The Compagnies Franches de la Marine of Canada
Officers Make a Difference
Caption: Colonel's and unit colours of the Compagnies franches de la Marine, 18th century
During the 1680s, these Navy troops in the colony increased to some 1,500 officers and soldiers. In the first half of the eighteenth century, this number settled to around 900. From 1689 to 1749, the garrison consisted of 28 companies.
The Compagnies franches de la Marine in Canada soon stood out on account of the high proportion of officers to regular soldiers. After 1687, each company theoretically had three officers instead of two, although in fact a fourth was even added, recruited from the families of Canadian gentlemen. The latter was called the second ensign or "little officer." 55 This was an initiative of Governor Denonville, who had noted the excellent fighting qualities of the young men from the new Canadian gentry. Over the years, this measure was to have a considerable impact on social and military life of the colony.
Another practice, which probably began during the 1680s, also encouraged the integration of Canadians into the regular troops. The families of officers who had remained in the colony often sent their young sons into the Compagnies franches de la Marine as cadets in the hope that they would eventually become commissioned officers. Thus, in the early eighteenth century, the troops contained "bright youths of quality ... sons of officers ... paid as soldiers, " 56 whose promotion was encouraged. A quarter century later, however, complaints arose that the companies contained too many cadets "who were mere children" 57 taking the places of real soldiers. The king ordered that this situation be corrected by restricting the numbers of cadets. Then in 1731, a royal order was issued officially establishing the rank of cadet in the Canadian forces, with one per company. As a distinctive mark, they wore a blue and white cord on the shoulder of their uniforms, giving rise to the nickname "cadets of the aiguillette." However, the 28 positions available with the Compagnies franches de la Marine were not sufficient to provide for all the officers' sons who wished to join, and "soldier cadets" - a kind of junior cadet - made their unofficial appearance. They were eventually recognized officially and assigned one to a company in 1750.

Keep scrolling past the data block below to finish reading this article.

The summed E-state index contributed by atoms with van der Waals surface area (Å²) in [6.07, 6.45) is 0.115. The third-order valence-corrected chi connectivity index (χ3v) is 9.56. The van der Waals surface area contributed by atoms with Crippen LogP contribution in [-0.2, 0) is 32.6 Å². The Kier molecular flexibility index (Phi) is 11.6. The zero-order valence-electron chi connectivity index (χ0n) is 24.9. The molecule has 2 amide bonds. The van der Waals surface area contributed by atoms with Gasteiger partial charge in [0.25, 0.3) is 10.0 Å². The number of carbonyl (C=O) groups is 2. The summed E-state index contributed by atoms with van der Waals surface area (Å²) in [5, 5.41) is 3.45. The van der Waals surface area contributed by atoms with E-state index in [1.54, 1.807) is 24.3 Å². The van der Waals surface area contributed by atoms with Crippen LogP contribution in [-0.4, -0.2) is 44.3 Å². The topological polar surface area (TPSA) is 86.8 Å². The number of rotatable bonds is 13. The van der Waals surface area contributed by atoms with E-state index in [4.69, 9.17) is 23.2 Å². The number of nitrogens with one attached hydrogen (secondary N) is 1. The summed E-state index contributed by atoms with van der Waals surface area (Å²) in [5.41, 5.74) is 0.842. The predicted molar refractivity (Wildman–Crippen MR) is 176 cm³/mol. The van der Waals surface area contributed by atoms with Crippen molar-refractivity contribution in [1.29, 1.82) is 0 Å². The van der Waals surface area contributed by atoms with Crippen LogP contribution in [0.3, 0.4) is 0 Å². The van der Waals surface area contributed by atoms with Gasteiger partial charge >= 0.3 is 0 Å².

The cadets were counted as soldiers in reviews and inspections, and were expected to learn how to handle weapons by serving with them. However, they also enjoyed the protection of officers (who were often family members), and were occasionally given opportunities to exercise command. With close ties to both the officer corps and the regular soldiers, these young men were an excellent source of information on the morale of the forces.
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